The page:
Voice of America (via Flickr)
After the insurrection at the U.S. Capitol last week, law enforcement agencies immediately undertook a full-scale effort to track down rioters who may be guilty of crimes, by combing through troves of cell phone data, video livestreams, and photos that were left behind in the wake of the stunning attack that left four people dead and a nation shaken.
But just as those with badges rolled up their sleeves, so did social media sleuths.
In the wake of the riot, digital detectives have crowdsourced and publicized information on both attendees at the “Stop the Steal” rally ― which led to the riot ― and violent participants in the Capitol breach itself.
Accounts dedicated to broadcasting the identities of rally-goers ― regardless of whether the individuals they are exposing have committed any alleged crimes ― have sprung up across social media platforms in an extraordinary extrajudicial effort to seek immediate action from employers.
Such “detective work” hit close to Lake Forest on Monday, when a Twitter account that may belong to a Pacific Northwest antifascist group alleged that a Lake Forest High School staff member had attended the insurrection on Capitol Hill, and had been fired as a result. The tweet includes no evidence that the staff member did anything illegal.
In a statement signed by Superintendent Michael Simeck and Board of Education President David Lane, the administration confirmed that they were aware of reports that a staff member may have been on Capitol Hill grounds during the riot. No one has been fired.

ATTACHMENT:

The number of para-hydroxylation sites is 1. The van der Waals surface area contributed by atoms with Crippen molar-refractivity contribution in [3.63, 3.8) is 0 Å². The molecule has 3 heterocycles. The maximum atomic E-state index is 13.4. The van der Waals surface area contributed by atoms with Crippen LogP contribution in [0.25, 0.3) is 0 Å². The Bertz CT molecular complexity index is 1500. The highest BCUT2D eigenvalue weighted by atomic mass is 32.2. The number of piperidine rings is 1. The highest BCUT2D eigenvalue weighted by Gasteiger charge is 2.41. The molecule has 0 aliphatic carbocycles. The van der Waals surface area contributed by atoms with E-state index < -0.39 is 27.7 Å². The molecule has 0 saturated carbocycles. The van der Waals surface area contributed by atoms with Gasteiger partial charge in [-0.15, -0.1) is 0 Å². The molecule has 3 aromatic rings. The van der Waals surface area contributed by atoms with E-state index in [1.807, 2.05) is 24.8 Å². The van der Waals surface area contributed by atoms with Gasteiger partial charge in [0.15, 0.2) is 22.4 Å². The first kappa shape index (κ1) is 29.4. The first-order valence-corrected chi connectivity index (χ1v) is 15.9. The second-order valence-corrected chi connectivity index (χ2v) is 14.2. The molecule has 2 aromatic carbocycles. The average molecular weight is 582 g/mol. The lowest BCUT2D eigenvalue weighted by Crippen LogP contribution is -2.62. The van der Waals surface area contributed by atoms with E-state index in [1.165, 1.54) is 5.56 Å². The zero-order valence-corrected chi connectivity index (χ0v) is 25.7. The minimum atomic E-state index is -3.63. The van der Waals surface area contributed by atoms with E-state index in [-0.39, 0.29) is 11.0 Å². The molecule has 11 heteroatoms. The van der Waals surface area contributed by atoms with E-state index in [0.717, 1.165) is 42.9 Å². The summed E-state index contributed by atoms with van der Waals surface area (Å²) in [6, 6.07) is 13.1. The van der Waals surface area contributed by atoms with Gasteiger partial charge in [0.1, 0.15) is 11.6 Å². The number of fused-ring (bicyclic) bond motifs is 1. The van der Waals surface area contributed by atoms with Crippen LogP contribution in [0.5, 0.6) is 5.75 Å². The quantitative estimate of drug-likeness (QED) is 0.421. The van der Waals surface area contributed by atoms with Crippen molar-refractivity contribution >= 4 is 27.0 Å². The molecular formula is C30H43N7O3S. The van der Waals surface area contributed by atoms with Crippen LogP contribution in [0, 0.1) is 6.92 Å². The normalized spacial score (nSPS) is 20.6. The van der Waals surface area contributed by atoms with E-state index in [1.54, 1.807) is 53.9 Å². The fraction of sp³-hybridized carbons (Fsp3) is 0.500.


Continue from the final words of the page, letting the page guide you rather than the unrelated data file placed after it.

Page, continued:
“We are reviewing the report and will investigate to determine whether our employment policies have been violated,” the statement read. “If we determine there has been a violation, we will respond accordingly.”
It continued: “While we support the ability for individuals to exercise their First Amendment rights, our District condemns the lawless violence and destruction that took place last week in the Capitol.”
A joint school board meeting between District 67 and District 115 is scheduled for Thursday at 5 p.m., but the primary focus will be to discuss the looming superintendent vacancy. The meeting was scheduled prior to the incident at the Capitol.
In a brief Facebook message to The Forest Scout, the staff member denied that they had been fired and declined to elaborate or answer further questions. The staff member did vow legal action “against [the] resistance group and anyone that shared,” the Tweet.
A request to speak to the staff member’s attorney was denied, and the staff member blocked a reporter from continuing correspondence and asking further questions.
Carley Walker and Will Elliott also contributed reporting.
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